Psalm 1 (NIV)
1 Blessed is the one
who does not walk in the counsel of the wicked
or stand in the way of sinners
or sit in the seat of mockers,
2 but whose delight is in the law of the LORD,
and who meditates on his law day and night.
3 They are like a tree planted by streams of water,
which yields its fruit in season
and whose leaf does not wither –
whatever they do prospers.
4 Not so the wicked!
They are like chaff
that the wind blows away.
5 Therefore the wicked will not stand in the judgement,
nor sinners in the assembly of the righteous.
6 For the LORD watches over the way of the righteous,
but the way of the wicked will perish.
The Psalmist, inspired by the Holy Spirit, has described as “blessed” the person “whose delight is in the law of the LORD, and who meditates on his law day and night.” To me, the simile then used is most appropriate: that of a tree planted by streams of water. The streams continue to bring nutrients to the roots of the tree which are then available to strengthen that tree and allow it to grow and flourish. The water is available to the tree year-round, enabling it to bear its fruit in season. Another simile, that of bearing fruit, brings to mind the teachings and parables of Jesus.
I acquired the painting depicted above the words of Psalm 1 seventeen years ago because it represented to me that very Psalm! It was painted by an eleven-year-old girl who had been one of the “Children of Romania”, one of those institutionalised during the Ceausescu regime in the atrocious “orphanages” of a Soviet-era social policy that tore down the family structure and left the raising of children to the secular state.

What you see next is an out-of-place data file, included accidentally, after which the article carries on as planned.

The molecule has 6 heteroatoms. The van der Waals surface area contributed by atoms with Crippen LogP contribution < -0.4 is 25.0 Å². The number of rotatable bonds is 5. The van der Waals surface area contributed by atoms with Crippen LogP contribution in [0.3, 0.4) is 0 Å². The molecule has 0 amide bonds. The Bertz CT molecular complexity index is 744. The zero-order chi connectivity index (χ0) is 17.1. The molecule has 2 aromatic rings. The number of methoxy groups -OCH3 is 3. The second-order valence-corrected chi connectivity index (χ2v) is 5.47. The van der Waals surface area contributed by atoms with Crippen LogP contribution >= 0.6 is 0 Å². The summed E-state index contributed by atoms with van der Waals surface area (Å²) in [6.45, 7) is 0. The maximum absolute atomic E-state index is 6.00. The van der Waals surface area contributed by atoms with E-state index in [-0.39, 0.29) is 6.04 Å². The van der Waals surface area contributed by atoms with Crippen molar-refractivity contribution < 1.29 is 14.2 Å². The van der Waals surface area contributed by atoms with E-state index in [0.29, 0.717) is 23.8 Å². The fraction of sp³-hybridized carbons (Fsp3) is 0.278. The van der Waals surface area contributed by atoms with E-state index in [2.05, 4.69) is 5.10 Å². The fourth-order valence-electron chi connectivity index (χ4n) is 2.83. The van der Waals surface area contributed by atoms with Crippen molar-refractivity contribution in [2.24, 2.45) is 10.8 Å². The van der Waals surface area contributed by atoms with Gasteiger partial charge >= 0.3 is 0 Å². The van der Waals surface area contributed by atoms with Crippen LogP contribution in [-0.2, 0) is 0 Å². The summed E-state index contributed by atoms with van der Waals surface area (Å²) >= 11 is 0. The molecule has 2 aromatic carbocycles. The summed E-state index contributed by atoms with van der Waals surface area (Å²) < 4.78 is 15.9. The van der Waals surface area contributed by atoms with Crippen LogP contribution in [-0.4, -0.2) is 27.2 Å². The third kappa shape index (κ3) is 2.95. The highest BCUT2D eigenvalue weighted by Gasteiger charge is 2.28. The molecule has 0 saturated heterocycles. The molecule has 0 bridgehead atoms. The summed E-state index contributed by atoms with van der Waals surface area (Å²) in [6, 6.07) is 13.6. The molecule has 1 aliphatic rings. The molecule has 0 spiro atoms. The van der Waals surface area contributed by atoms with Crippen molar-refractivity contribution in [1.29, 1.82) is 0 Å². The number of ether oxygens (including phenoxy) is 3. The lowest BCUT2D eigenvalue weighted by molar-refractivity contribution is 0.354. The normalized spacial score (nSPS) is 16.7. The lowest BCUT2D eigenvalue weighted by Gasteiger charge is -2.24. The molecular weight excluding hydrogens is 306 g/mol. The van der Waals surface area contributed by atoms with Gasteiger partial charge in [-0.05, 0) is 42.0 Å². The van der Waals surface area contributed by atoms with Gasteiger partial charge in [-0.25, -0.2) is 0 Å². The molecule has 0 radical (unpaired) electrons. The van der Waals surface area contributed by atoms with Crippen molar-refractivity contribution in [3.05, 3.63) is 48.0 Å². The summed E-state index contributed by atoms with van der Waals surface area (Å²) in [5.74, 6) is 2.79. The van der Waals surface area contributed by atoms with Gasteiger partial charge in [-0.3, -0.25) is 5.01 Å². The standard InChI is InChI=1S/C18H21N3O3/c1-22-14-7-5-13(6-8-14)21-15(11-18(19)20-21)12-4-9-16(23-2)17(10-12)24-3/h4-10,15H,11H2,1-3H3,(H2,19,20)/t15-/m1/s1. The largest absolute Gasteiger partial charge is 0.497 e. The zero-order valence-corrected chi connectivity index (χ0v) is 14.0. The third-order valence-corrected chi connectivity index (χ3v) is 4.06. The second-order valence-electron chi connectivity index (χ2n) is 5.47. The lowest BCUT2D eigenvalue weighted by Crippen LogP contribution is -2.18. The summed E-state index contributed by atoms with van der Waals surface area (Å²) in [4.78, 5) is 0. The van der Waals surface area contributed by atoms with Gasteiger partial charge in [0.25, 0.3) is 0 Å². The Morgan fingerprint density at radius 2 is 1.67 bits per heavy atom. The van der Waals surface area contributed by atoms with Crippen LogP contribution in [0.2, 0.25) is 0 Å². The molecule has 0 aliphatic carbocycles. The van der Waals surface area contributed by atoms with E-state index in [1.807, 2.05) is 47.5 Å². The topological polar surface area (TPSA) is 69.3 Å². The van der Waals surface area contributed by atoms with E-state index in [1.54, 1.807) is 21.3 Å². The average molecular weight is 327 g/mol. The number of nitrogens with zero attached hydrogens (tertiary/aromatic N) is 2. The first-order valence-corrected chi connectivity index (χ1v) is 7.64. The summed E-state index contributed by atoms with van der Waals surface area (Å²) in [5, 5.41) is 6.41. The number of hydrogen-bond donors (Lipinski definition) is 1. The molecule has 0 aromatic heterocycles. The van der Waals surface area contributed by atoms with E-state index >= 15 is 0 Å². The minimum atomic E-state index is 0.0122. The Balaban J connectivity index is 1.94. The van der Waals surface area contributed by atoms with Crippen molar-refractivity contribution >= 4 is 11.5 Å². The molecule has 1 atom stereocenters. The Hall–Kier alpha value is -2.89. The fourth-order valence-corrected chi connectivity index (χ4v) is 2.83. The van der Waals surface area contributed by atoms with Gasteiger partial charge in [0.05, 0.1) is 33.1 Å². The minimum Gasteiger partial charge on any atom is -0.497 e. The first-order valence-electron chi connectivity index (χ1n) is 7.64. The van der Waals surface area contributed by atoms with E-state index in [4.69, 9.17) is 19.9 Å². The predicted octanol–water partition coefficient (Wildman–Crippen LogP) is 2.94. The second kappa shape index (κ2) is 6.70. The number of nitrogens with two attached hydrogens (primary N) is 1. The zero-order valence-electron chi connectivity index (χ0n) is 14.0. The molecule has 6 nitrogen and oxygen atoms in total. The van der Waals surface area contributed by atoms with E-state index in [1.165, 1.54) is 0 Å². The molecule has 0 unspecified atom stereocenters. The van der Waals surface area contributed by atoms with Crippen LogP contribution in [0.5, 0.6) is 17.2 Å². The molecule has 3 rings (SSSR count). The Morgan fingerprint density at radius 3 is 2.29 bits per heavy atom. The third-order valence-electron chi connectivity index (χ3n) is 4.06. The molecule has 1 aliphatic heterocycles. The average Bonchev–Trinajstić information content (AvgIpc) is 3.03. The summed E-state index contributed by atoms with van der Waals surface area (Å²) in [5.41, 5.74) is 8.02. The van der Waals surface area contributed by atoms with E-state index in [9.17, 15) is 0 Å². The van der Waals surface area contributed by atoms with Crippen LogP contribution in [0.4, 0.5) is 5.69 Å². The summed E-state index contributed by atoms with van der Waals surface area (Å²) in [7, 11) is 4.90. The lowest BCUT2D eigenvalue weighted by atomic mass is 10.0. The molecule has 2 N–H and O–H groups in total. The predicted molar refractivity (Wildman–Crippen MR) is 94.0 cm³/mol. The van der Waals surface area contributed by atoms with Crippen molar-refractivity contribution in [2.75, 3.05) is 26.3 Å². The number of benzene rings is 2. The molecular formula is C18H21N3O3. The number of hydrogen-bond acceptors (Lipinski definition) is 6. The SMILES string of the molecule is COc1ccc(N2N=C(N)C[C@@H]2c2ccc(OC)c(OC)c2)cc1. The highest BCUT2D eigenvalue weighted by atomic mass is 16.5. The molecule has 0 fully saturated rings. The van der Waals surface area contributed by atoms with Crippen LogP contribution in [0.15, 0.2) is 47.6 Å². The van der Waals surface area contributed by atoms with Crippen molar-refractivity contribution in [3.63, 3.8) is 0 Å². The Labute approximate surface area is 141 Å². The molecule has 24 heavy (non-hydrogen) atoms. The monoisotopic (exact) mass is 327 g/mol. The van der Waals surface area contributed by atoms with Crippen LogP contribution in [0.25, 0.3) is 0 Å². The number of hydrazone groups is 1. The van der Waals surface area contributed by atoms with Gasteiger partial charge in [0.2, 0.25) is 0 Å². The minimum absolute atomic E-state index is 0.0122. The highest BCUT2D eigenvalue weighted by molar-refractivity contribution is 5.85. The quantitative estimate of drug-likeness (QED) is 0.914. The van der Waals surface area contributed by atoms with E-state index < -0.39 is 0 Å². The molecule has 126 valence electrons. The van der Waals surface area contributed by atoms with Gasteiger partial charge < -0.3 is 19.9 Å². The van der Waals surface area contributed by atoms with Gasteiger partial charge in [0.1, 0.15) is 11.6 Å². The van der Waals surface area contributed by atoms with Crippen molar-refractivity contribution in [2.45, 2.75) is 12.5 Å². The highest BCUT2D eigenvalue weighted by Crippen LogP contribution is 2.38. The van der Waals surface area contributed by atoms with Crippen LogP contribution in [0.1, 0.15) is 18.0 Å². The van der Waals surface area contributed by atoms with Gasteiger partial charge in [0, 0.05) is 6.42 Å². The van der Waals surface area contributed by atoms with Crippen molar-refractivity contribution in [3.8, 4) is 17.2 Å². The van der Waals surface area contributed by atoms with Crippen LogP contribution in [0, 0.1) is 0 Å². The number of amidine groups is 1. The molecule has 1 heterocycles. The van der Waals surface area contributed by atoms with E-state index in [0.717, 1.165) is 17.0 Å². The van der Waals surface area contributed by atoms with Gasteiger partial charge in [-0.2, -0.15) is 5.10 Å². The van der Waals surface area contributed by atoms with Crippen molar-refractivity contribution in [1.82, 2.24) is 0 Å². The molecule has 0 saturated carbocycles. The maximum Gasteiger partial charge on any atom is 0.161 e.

This child had been rescued and afforded nurture in a Christian home where learning to paint was a part of the process of rehabilitation. The tree, the stream, the roots reaching among other forms of life, the red and pumping heart and the children at play speak to me of the delight that comes from the law of the LORD and from intimacy with him.
In reminding me of Psalm 1, the painting also points me to the grim fate from which this child had been rescued. Social policy such as that which committed some 170,000 infants and children to “orphanages” can only be described as wicked. So too is any policy which is contrary to God’s will for all his children, whether introduced in deliberate defiance of God or with casual disregard to his law.
The painting reminds me that it is not only Communist-era Romania that was guilty of this. The wicked are seeking to introduce radical social policy in the West, today, including in our own country. Regrettably wicked people are also to be found in our churches, schools and media.
The “law” refers not only to the Law of Moses but refers also (in the words of Jesus in Matthew 28: 20) “to obey everything I have commanded you.” Do we delight in the law of the Lord? Do we meditate on his law day and night? Are we like the tree planted by streams of water? Are we bearing fruit for Jesus?